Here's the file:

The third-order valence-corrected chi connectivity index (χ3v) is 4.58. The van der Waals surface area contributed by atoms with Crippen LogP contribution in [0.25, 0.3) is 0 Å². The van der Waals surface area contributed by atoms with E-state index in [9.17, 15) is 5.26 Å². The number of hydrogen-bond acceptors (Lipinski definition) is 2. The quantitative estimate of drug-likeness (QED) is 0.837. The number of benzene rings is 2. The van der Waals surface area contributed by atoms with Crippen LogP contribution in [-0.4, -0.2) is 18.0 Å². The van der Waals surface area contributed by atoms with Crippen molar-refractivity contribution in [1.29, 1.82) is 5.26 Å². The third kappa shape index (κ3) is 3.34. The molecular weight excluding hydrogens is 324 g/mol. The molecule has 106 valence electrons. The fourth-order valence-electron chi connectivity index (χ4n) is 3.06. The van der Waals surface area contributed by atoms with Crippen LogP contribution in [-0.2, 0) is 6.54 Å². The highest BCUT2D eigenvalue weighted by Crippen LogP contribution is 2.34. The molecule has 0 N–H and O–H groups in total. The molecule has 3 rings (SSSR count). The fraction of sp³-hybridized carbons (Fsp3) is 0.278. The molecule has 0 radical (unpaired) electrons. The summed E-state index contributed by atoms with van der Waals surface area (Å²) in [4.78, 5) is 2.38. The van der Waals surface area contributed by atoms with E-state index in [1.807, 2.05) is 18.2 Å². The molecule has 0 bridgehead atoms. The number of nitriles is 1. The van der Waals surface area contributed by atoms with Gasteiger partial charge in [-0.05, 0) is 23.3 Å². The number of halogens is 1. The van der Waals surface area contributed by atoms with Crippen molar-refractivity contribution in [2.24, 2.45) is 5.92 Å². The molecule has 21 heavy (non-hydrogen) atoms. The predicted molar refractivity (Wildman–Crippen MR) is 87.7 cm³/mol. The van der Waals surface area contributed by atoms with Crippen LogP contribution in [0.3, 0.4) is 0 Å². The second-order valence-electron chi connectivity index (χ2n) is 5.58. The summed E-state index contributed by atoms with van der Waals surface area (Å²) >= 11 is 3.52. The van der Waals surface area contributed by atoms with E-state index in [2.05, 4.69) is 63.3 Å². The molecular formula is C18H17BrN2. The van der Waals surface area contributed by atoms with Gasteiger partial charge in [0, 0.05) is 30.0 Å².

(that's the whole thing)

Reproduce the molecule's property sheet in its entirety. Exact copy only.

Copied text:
The third-order valence-corrected chi connectivity index (χ3v) is 4.58. The van der Waals surface area contributed by atoms with Crippen LogP contribution in [0.25, 0.3) is 0 Å². The van der Waals surface area contributed by atoms with E-state index in [9.17, 15) is 5.26 Å². The number of hydrogen-bond acceptors (Lipinski definition) is 2. The quantitative estimate of drug-likeness (QED) is 0.837. The number of benzene rings is 2. The van der Waals surface area contributed by atoms with Crippen LogP contribution in [-0.4, -0.2) is 18.0 Å². The van der Waals surface area contributed by atoms with Crippen molar-refractivity contribution in [1.29, 1.82) is 5.26 Å². The third kappa shape index (κ3) is 3.34. The molecular weight excluding hydrogens is 324 g/mol. The molecule has 106 valence electrons. The fourth-order valence-electron chi connectivity index (χ4n) is 3.06. The van der Waals surface area contributed by atoms with Crippen LogP contribution in [-0.2, 0) is 6.54 Å². The highest BCUT2D eigenvalue weighted by Crippen LogP contribution is 2.34. The molecule has 0 N–H and O–H groups in total. The molecule has 3 rings (SSSR count). The fraction of sp³-hybridized carbons (Fsp3) is 0.278. The molecule has 0 radical (unpaired) electrons. The summed E-state index contributed by atoms with van der Waals surface area (Å²) in [4.78, 5) is 2.38. The van der Waals surface area contributed by atoms with E-state index in [1.807, 2.05) is 18.2 Å². The molecule has 0 bridgehead atoms. The number of nitriles is 1. The van der Waals surface area contributed by atoms with Gasteiger partial charge in [-0.05, 0) is 23.3 Å². The number of halogens is 1. The van der Waals surface area contributed by atoms with Crippen molar-refractivity contribution in [2.24, 2.45) is 5.92 Å². The molecule has 21 heavy (non-hydrogen) atoms. The predicted molar refractivity (Wildman–Crippen MR) is 87.7 cm³/mol. The van der Waals surface area contributed by atoms with Crippen LogP contribution in [0.3, 0.4) is 0 Å². The second-order valence-electron chi connectivity index (χ2n) is 5.58. The summed E-state index contributed by atoms with van der Waals surface area (Å²) >= 11 is 3.52. The van der Waals surface area contributed by atoms with E-state index in [2.05, 4.69) is 63.3 Å². The molecular formula is C18H17BrN2. The van der Waals surface area contributed by atoms with Gasteiger partial charge in [0, 0.05) is 30.0 Å².